Despite two slightly off-colour rounds following his streak of four feature race wins, history says no-one can beat Stoffel Vandoorne to the GP2 crown, says Valentin Khorounzhiy.
Allow me to preface this column by noting that what's written here could be undone with a couple of feature race engine failures or a couple of first-lap crashes, although given the subject's campaign thus far, a shock mid-season F1 call-up almost seems a likelier possibility for any kind disruption.
But set aside the possibility of force majeure or any sensational developments, and McLaren protege Stoffel Vandoorne is a dead cert to become the 2015 GP2 champion.
It was certainly commendable to see Racing Engineering's Alexander Rossi, then Vandoorne's nearest challenger, tell this website that he could still catch the Belgian this year.
It made perfect sense, too – whatever the gap, he had just outscored Vandoorne over a weekend for the first time in 2015, and in rather convincing fashion, too.
And though Rossi endured a torturous Hungaroring round, the fact remains that the points leader has now gone win-less for five races and took fewer points in Hungary than either Sergey Sirotkin or Alex Lynn, the former having made up 18 points on Vandoorne since Silverstone.
That said, a look at the history books suggests that Vandoorne cannot be caught in 2015: his current lead over second-placed Rio Haryanto is 85 points, which is the biggest advantage anybody in GP2 has held under the new points system that was introduced in 2012.
In the series' history, only the 37-point lead held by 2011 champion Romain Grosjean could be seen as bigger. Proportionally multiplied to match the current weekend maximum haul of 48 instead of the previous 20, the Frenchman's advantage would amount to around 89 points under the new system.
The most famous case of a big points advantage being squandered is probably Stefano Coletti's 35 points in hand, which evaporated as he non-scored for 11 consecutive races to round out 2013.
The more significant number, however, might be Heikki Kovalainen's old-system record of 20, which in the end weren't enough for him to coast to the inaugural title over Nico Rosberg.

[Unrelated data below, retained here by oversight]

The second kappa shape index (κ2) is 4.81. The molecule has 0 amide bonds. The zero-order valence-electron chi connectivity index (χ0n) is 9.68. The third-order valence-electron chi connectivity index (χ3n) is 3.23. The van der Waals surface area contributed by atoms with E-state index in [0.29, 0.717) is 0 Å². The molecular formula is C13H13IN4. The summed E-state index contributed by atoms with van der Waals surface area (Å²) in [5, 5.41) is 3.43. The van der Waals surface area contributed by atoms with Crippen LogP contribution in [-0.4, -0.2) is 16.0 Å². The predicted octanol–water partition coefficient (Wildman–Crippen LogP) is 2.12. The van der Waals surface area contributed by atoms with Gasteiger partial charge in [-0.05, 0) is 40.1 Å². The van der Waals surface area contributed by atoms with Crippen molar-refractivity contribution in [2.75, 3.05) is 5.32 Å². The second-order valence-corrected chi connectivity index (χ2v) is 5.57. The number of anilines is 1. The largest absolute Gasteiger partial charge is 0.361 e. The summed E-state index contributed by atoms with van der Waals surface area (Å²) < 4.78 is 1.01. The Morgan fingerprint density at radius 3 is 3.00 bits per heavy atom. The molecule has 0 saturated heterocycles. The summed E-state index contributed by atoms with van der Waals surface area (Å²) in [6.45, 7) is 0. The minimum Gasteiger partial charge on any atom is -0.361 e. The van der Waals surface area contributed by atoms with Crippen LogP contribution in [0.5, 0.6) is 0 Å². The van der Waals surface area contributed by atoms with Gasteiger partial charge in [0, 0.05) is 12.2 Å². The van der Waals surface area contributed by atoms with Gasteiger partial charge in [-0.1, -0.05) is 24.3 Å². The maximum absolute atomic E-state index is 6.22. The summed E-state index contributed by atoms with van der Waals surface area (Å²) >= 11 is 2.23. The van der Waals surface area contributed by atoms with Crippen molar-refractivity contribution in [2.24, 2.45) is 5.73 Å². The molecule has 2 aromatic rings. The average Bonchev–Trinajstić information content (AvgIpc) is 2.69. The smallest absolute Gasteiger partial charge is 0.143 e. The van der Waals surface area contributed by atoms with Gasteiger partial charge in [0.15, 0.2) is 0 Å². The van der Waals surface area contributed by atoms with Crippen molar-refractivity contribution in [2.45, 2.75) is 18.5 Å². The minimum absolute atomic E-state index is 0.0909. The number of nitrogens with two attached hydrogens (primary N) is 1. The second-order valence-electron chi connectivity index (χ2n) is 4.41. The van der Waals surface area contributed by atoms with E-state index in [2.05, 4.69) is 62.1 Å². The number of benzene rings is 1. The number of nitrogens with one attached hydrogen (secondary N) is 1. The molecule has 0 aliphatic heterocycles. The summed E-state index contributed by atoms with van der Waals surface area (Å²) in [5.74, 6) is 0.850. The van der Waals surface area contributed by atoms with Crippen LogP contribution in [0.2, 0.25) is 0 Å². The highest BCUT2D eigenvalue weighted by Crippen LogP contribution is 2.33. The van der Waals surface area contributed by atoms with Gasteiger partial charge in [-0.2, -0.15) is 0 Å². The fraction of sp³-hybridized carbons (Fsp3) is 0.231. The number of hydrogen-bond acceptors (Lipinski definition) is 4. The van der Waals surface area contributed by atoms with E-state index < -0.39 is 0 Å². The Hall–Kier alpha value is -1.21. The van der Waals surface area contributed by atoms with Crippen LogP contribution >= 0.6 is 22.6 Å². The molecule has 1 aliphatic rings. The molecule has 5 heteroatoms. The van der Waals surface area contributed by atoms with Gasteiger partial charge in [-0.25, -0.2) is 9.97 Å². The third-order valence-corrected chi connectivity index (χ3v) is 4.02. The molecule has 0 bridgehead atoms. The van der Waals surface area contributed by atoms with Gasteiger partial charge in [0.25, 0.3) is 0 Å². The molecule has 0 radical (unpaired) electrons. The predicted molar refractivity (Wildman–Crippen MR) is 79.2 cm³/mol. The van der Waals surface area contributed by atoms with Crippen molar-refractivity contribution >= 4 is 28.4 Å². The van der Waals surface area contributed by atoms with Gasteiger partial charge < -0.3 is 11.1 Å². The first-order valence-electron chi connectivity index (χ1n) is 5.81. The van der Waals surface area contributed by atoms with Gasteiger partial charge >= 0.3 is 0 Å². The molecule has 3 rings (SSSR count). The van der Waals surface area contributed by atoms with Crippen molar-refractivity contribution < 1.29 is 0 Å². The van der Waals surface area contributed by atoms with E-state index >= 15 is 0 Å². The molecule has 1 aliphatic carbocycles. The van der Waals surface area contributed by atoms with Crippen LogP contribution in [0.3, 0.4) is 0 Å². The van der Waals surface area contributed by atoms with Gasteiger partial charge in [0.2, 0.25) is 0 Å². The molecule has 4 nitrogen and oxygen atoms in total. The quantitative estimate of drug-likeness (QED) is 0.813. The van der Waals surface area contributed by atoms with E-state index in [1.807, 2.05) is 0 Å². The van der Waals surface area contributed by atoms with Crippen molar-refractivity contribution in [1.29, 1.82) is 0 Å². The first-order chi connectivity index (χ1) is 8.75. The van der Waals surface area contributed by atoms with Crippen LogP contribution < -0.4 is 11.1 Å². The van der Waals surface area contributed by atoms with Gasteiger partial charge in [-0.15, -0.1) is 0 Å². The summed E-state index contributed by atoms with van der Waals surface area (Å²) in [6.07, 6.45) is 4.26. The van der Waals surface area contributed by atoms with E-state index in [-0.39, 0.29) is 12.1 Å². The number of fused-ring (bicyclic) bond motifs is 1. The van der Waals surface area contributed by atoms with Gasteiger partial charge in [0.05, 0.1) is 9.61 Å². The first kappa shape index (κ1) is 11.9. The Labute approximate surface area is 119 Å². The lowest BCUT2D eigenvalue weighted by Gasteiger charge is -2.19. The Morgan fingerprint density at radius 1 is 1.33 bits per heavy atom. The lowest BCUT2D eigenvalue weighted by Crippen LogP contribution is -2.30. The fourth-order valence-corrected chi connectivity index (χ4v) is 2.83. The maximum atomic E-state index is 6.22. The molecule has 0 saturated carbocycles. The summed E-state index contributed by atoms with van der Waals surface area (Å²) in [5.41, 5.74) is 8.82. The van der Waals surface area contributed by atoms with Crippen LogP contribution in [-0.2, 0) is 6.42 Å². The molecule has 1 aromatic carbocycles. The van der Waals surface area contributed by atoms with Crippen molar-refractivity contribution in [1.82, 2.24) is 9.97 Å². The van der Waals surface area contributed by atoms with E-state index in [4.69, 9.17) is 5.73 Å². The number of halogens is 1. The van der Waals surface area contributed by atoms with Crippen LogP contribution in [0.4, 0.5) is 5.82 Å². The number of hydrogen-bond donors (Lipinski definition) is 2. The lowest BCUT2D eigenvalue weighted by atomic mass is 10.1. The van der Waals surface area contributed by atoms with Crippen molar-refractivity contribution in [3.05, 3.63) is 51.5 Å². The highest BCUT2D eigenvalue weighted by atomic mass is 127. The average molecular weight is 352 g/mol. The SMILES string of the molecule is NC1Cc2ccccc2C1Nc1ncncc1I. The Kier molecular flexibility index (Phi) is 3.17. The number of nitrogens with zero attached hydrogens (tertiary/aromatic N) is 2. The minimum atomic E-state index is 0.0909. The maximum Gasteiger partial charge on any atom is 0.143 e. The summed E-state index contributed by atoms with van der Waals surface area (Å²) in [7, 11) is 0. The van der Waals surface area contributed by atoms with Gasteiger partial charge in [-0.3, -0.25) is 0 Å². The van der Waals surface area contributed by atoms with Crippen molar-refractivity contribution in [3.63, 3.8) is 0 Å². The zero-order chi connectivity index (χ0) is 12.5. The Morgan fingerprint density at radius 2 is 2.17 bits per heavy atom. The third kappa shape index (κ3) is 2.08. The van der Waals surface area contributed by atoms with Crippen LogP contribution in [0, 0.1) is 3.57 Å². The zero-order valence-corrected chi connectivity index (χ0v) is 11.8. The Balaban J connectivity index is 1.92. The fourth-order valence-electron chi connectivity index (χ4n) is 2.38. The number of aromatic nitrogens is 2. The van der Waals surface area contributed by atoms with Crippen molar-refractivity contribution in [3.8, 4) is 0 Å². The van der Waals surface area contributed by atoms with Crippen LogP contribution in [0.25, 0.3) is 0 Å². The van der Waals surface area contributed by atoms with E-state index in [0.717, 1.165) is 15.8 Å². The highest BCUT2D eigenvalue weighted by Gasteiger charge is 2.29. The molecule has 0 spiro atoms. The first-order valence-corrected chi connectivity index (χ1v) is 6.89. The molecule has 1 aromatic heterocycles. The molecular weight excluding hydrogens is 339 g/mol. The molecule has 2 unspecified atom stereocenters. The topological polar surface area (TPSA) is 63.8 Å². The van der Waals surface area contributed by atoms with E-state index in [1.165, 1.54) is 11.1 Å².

But those aren't even close to Vandoorne numbers – and the numbers are far from all he's got going for him in 2015.
No weak spots
To put it simply, there are no obvious ways the Vandoorne–ART partnership could come undone. They seemed to have nailed every major aspect and the damage limitation from the few mistakes that have occurred has been done extremely well.
His qualifying form is still brilliant – he's only been lower than second on a feature race grid once. His race pace is superb, and his ability to master the nuances of the Pirelli tyres, well on display in Hungary as he held on while Rossi and Arthur Pic faded on the same strategy, is as good as anybody's.
Just like last year's champion Jolyon Palmer, Vandoorne has also been great at banking points and staying out of trouble – a far cry from the rookie who drew a blank in five races in a row following his debut win in 2014.
And ART, which has come under a fair bit of scrutiny thanks to with notable strategic blunders in 2012 and 2014 and a shockingly off-pace 2013 season, has been virtually spotless this year, the unsafe release of Vandoorne during the feature race pitstops last weekend aside.
Beyond the title
It's well known that nothing but the title would do for Vandoorne in 2015, and that particular requirement looks set to be fulfilled in short time. The question is, of course, just how convincingly McLaren wants him to win it.
A title by one point and a title by 100 might be the same for your superlicense, but it won't be for those watching. As such, none of the above suggests the pressure is now off of Vandoorne.
Then again, even if he doesn't become the most dominant champion in GP2 history, McLaren has already seen all it needs to know. Surely, 2016 is now just a matter of the driver market.
As for GP2 itself, the fight for runner-up is now looking extremely enticing.